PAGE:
Swivel Deployment

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Swivel Deployment Overview

This document details the considerations to be made in the positioning of Swivel in a network.


Swivel 3.x


Initially a user is provisioned from a data source and may be automatically provisioned with a PIN and possibly a One Time Code, commonly the data source is Active Directory, and this provision process is fully automated. The user can be provisioned with a variety of authentication methods.

A user may connect in a variety of methods such as with their web browser or client software. The user then will be required to enter their username, password (if required), and One Time Code. Swivel supports an OTC that is pre-sent to the user, or on Demand and sent to the user when requested, or an OTC generated at the point of authentication such as with a hardware Token.

The Username, and password where required, and OTC are checked and authentication allowed or denied. If the authentication is in advance, the user is sent their next OTC. Depending on the integration Swivel may check the Username/OTC and Password, or the setup may be with primary/secondary authentication servers in a chained authentication.

Some variations exist on this such as where authentication uses Swivel as an Identity Provider (IDP) and is redirected to the Swivel IDP such as with Google or Two Stage authentication where the user is asked for a password and if correct the user can then enter their OTC.

Swivel supports the following Authentication Methods

Deployment Scenarios

Swivel needs to communicate with various services such as DNS servers and data sources such as Active Directory or LDAP, or have Single Channel Images requested by clients for authentication, and these may make an influence on where to deploy Swivel. For a list of ports and services required for a deployment see Swivel Install Information Notes for Engineers


Integrations may require clients external to an organisation, to make a request from the Swivel server or appliance, for security reasons Swivel is therefore usually deployed in the DMZ. Swivel appliances employ additional security by only allowing external connections to a proxy port. Reasons for making an external connection to the Swivel server include:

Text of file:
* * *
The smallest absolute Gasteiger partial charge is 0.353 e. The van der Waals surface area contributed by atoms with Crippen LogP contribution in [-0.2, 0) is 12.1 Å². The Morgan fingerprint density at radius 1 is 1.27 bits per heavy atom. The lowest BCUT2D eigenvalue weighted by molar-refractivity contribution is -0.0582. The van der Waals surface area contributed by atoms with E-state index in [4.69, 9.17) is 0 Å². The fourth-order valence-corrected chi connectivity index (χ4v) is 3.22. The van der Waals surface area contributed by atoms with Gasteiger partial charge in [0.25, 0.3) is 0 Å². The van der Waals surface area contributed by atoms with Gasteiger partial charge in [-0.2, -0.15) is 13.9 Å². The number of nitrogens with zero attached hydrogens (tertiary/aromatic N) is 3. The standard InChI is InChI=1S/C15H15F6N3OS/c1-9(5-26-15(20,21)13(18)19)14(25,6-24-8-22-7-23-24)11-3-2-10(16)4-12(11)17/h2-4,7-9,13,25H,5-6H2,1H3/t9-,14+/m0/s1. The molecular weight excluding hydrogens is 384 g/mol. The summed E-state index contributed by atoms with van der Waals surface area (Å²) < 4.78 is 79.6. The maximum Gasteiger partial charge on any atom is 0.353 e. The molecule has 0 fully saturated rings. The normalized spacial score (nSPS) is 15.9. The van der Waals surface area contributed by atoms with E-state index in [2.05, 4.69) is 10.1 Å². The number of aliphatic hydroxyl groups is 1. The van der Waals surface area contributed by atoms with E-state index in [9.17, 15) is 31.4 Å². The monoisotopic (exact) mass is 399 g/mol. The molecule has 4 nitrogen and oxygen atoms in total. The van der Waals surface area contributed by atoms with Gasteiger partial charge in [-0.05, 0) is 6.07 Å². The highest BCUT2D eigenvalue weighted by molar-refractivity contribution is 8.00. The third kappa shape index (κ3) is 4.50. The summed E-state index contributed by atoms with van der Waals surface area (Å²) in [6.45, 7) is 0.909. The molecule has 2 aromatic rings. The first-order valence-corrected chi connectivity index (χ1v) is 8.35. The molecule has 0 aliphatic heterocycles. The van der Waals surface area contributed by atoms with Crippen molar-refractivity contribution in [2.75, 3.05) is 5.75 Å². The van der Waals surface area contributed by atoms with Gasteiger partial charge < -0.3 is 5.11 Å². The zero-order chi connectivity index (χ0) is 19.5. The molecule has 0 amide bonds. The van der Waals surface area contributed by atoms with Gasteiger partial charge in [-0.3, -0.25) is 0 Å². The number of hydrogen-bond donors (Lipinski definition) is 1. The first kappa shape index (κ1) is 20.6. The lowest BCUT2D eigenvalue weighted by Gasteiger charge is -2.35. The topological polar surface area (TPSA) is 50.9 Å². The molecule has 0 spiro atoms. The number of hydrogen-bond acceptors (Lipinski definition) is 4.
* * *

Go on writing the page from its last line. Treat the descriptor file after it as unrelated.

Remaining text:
An exception to this is where the integration includes a device that proxies the request to the Swivel server so that there is no direct connection, this includes integrations such as OWA, ISA, TMG, Citrix Web Interface.

For security, by default Swivel appliances provide desperation between management on port 8080 and external requests using port 8443, although this can also be configured to accept requests on port 443 (see Using Port Address Translation (PAT) on the Swivel hardware or virtual appliance).

Swivel Deployment.jpg


The general security principle for networks is that there should never be a connection from an external (untrusted) network to an internal (trusted) network. Where the Swivel server is used only for SMS authentication possibly using a GSM Modem or more commonly an SMS Gateway, using a hardware Token, or the clients are all located internally, it may be acceptable to place Swivel in the internal network.

Also where RADIUS responses are used for authentication such as using Challenge and Response new SMS requests can be made without the client making a direct request to Swivel.

Authentication and Database separation

For requirements where no data is to be stored within the DMZ, it is possible to separate the Authentication from the database using two Swivel A/A pairs, one pair for authentications and the second pair to hold the user data. The DMZ has Swivel Virtual or hardware Appliances as Authentication servers connecting to Swivel virtual or hardware Appliances acting as Database servers, or to use a database external to the Swivel appliance.

Swivel deployment seperated Data and authentication.jpg

  • VIP on Authentication servers provides resilience for single channel and Agent-XML authentication as well as security strings for mobile apps and User Portal functions such as ChangePIN Reset PIN
  • RADIUS authentication is made using the real IP addresses of the DMZ Swivel virtual or hardware appliances
  • Session replication provides resilience for sessions made on each authentication server
  • VIP on Swivel database servers provides database resilience
  • Swivel virtual or hardware appliances handle Database replication for resilience of data
  • Swivel virtual or hardware appliances as Database servers import data into Swivel database from external data sources
  • Two servers to import data from data source such as AD for resilience

Each Swivel server is configured with the same repositories, groups and transports. The Authentication servers define the Database servers as their database and not their local database.